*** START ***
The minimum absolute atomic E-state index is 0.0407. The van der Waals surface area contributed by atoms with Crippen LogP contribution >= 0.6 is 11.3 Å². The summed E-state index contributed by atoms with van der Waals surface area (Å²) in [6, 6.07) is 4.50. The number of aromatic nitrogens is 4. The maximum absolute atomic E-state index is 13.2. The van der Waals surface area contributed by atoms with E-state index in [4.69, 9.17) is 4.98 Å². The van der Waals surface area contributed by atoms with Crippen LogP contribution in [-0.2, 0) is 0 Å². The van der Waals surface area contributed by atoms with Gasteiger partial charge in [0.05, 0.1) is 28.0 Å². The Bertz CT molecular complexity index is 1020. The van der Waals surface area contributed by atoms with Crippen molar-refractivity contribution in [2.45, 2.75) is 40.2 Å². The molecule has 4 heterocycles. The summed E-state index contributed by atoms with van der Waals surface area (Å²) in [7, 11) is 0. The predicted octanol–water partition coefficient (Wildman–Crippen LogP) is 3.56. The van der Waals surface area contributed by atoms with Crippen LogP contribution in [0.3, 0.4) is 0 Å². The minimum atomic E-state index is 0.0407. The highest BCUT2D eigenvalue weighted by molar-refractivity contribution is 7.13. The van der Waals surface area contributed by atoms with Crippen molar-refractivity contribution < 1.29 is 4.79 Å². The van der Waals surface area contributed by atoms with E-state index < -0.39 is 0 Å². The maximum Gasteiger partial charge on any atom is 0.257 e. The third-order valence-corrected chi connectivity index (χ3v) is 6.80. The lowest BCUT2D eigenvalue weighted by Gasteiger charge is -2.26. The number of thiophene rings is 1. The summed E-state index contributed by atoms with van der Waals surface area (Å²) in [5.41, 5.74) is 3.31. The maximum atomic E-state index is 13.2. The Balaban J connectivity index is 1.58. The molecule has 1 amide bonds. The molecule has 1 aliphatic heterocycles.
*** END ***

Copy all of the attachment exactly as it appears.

The minimum absolute atomic E-state index is 0.0407. The van der Waals surface area contributed by atoms with Crippen LogP contribution >= 0.6 is 11.3 Å². The summed E-state index contributed by atoms with van der Waals surface area (Å²) in [6, 6.07) is 4.50. The number of aromatic nitrogens is 4. The maximum absolute atomic E-state index is 13.2. The van der Waals surface area contributed by atoms with E-state index in [4.69, 9.17) is 4.98 Å². The van der Waals surface area contributed by atoms with Crippen LogP contribution in [-0.2, 0) is 0 Å². The van der Waals surface area contributed by atoms with Gasteiger partial charge in [0.05, 0.1) is 28.0 Å². The Bertz CT molecular complexity index is 1020. The van der Waals surface area contributed by atoms with Crippen molar-refractivity contribution in [2.45, 2.75) is 40.2 Å². The molecule has 4 heterocycles. The summed E-state index contributed by atoms with van der Waals surface area (Å²) in [7, 11) is 0. The predicted octanol–water partition coefficient (Wildman–Crippen LogP) is 3.56. The van der Waals surface area contributed by atoms with Crippen LogP contribution in [0.3, 0.4) is 0 Å². The minimum atomic E-state index is 0.0407. The highest BCUT2D eigenvalue weighted by molar-refractivity contribution is 7.13. The van der Waals surface area contributed by atoms with Crippen molar-refractivity contribution < 1.29 is 4.79 Å². The van der Waals surface area contributed by atoms with E-state index < -0.39 is 0 Å². The maximum Gasteiger partial charge on any atom is 0.257 e. The third-order valence-corrected chi connectivity index (χ3v) is 6.80. The lowest BCUT2D eigenvalue weighted by Gasteiger charge is -2.26. The number of thiophene rings is 1. The summed E-state index contributed by atoms with van der Waals surface area (Å²) in [5.41, 5.74) is 3.31. The maximum atomic E-state index is 13.2. The Balaban J connectivity index is 1.58. The molecule has 1 amide bonds. The molecule has 1 aliphatic heterocycles.